INFLUENCE OF HEATING SYSTEM ON GREENHOUSE MICROCLIMATE DISTRIBUTION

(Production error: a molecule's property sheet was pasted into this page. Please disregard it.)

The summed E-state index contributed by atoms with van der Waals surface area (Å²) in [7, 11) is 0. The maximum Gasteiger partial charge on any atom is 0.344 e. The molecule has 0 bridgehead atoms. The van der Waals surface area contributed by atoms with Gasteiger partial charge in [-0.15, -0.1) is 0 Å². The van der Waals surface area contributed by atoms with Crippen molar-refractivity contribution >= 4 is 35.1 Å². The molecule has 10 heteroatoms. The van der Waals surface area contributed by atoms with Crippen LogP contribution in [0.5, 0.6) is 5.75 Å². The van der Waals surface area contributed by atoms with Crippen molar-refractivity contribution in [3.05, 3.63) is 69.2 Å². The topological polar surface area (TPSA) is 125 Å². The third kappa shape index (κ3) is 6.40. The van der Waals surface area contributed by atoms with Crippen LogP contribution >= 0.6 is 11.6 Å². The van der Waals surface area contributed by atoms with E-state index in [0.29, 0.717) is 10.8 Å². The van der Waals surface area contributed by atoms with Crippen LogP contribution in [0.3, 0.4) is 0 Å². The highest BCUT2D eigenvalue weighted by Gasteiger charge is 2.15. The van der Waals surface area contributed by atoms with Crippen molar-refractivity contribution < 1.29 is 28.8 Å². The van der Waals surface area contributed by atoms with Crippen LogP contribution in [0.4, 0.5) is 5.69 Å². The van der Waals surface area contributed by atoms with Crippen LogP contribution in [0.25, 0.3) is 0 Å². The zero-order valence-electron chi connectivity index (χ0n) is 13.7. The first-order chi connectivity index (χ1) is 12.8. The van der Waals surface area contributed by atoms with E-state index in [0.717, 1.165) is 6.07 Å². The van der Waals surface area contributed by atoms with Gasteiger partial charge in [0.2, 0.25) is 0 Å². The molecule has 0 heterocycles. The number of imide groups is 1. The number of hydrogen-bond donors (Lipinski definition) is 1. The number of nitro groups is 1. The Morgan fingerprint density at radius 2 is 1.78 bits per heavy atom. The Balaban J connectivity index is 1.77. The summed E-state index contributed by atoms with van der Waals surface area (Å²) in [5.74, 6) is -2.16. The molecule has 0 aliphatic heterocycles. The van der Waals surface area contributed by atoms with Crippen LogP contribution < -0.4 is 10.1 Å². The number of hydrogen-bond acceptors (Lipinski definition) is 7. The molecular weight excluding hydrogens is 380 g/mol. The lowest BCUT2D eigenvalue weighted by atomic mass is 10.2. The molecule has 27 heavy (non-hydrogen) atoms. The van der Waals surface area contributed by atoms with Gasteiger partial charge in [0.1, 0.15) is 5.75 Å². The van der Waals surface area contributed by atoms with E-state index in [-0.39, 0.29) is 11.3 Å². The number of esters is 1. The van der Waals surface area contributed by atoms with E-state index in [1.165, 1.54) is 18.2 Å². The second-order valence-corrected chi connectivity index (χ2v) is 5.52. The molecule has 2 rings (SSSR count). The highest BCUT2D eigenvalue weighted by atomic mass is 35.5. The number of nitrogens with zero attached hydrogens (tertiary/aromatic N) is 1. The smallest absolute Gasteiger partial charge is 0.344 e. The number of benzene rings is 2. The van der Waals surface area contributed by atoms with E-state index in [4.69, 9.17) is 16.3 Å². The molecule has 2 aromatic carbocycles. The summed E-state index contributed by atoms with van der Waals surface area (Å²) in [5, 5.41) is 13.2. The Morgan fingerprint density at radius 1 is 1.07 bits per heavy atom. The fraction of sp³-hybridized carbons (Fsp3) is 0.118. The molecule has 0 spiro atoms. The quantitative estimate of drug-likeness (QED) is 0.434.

Convective and radiative heat transfer from heating systems significantly determines greenhouse microclimate during the cold period of the year. These mechanisms are complicated because they combine free and forced convection modes, most often turbulent with different characteristics. The aim of the present study is to analyze the internal convective flows in a closed greenhouse caused by buoyancy forces from different configurations of heating systems. Numerical results obtained by the use of a commercial computational fluid dynamics code (ANSYS CFX) are compared to experimental measurements carried out in a fill-scale experimental greenhouse with a tomato crop. The greenhouse was heated with a network of heating pipes and/or with an air heater. The standard k-epsilon turbulence model was adopted to describe the turbulent nature of the flow and transported properties. The resistance of the crop to airflow and the heat and mass exchanges of the crop with the surrounding air were simulated using the equivalent porous medium approach. In general, good agreement was found, since the mean error between measured and simulated values for air velocity, air temperature, and air absolute humidity distribution was 16%. The combined use of heating pipes and air heater enhanced plant activity and reduced the condensation rate. This heating method led to an increase in energy consumption of up to 19%, but it also created a more heterogeneous climate distribution compared to the case in which only heating pipes were used. It was shown that the greenhouse air volume is split into two regions: one occupied by the crop where natural convection dominated, and one above the crop where the hot air from the air heater resulted in a different microclimate from the lower part of the greenhouse (crop level), and the convection mode changed to mixed or forced depending on the distance from the air heater.